In this session, Michael Barber and Ashley MacQuarrie discussed specific enrollment marketing tactics for schools over the summer. They talked about social media content, planning events, website updates and how to balance all these things with getting some much-deserved time away over the summer break.
Join the experts as they answer all your questions live on Thursdays on YouTube at 10am PT / 12pm CT / 1pm ET. Charter School Capital – YouTube
Read the Full Transcript:
Michael B. (00:12):
Hi everyone, and welcome back to our weekly series on all things enrollment marketing for charter school leaders. My name is Michael Barber and I’m joined by my ever-present weekly co-host, Ashley MacQuarrie. Ashley, how are you doing today?
Ashley M. (00:26):
Doing well, thanks, Michael. How are you?
Michael B. (00:28):
Good to hear. I am well, thank you. We’re going to hop right in. We’re right on time today and going to give ourselves our 10-minute countdown timer and talk about all the things. We’re getting into what, we’re in the first week of April. It is May 4th for all the Star Wars fans out there. May the fourth be with you. We’re getting down to the last few weeks of the school year. Depending upon where you are in the country, you’ll likely be wrapping up the year in the next couple of weeks, maybe into the first parts of June if you’re in California or other states. So I wanted to turn the topic today to what should school leaders be thinking about as they’re heading into the summer to make sure they’re prepared for the fall? So we’ll start there. Tips and tricks that school leaders can think about right now as they’re heading into the last few weeks of the school year to get them prepared for fall.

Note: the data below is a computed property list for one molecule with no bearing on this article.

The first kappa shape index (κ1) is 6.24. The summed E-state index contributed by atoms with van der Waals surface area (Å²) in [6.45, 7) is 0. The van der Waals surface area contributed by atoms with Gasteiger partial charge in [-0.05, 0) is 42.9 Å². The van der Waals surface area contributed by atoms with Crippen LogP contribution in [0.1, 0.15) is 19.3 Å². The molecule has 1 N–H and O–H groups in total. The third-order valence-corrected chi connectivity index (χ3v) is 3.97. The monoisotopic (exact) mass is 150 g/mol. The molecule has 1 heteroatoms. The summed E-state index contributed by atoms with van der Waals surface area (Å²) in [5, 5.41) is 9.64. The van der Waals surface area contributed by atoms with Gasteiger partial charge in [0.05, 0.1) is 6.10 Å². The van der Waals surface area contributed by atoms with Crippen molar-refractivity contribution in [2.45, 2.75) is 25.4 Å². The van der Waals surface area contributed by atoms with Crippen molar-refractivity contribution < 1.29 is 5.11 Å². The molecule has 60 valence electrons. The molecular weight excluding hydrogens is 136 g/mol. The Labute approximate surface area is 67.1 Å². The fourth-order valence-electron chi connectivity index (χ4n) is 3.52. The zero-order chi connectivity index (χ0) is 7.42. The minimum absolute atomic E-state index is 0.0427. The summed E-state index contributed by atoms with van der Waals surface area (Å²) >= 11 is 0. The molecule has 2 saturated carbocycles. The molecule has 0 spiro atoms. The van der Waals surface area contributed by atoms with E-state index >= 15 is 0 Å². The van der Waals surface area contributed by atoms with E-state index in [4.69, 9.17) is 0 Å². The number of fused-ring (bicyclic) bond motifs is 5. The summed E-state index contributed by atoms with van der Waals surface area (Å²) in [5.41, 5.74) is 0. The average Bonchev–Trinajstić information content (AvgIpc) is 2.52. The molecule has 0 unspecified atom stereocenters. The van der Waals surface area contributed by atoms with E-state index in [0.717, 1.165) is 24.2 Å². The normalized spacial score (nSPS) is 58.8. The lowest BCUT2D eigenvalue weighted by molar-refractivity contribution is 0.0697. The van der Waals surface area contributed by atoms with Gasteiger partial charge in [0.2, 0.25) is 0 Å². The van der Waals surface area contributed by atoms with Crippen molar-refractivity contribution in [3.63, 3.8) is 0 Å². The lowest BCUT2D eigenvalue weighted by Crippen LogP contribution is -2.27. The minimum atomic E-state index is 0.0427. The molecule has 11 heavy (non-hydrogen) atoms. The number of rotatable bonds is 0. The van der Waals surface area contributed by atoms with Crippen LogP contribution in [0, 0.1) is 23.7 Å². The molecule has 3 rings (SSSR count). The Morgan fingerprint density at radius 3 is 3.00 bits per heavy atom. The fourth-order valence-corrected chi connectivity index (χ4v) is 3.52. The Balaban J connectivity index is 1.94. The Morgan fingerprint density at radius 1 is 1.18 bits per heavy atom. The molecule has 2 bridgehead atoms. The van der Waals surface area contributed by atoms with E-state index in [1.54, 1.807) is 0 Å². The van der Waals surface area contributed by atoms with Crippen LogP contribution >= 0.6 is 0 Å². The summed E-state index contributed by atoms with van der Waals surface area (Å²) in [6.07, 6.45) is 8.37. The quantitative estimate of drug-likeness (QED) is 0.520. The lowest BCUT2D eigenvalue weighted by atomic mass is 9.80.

Ashley M. (01:23):
Yeah. Well, something to think about is getting ready for the content that you’re going to publish maybe on your website or on social media during the summer leading up until the start of school, and making sure that you have what you need while you have folks on your campus. So with some of the schools that we’ve started working with a little bit later in the season, we’re making sure that we have video shoots scheduled, photo shoots scheduled, so that we can capture that content while there’s still kids and teachers on the campus. So that’s really important because if you don’t have summer school, we’ve had challenges where we’ve had to use stock photos through the summer or we use older photos, which isn’t-
Michael B. (02:02):
Such a good point.
Ashley M. (02:04):
And then stockpiling teacher profiles. We’ve said before on these that these are some of the best performing content that we see, but it can be hard to get that while teachers are hopefully unplugged through the summer. So trying to get some of that content, that Q&A content from your teachers just kind of ready or having them do a little short interview on video. And just capturing that so that you can roll it out throughout the summer and introduce folks on your social networks to the people that make your school special.
Michael B. (02:39):
Yeah, it’s such a good insight to make sure that you’ve got your photo shoots or video shoots scheduled before you break because any of that content, you’re going to want to make sure your school captures the essence of that school, and it’s certainly going to feel different if your students, teachers, and leaders are not there. When it comes to school leaders and potentially queuing up content for social media or for blog posts. Is it a good idea to preschedule things to help them maybe find some efficiencies through the summer? Do you see school leaders doing that?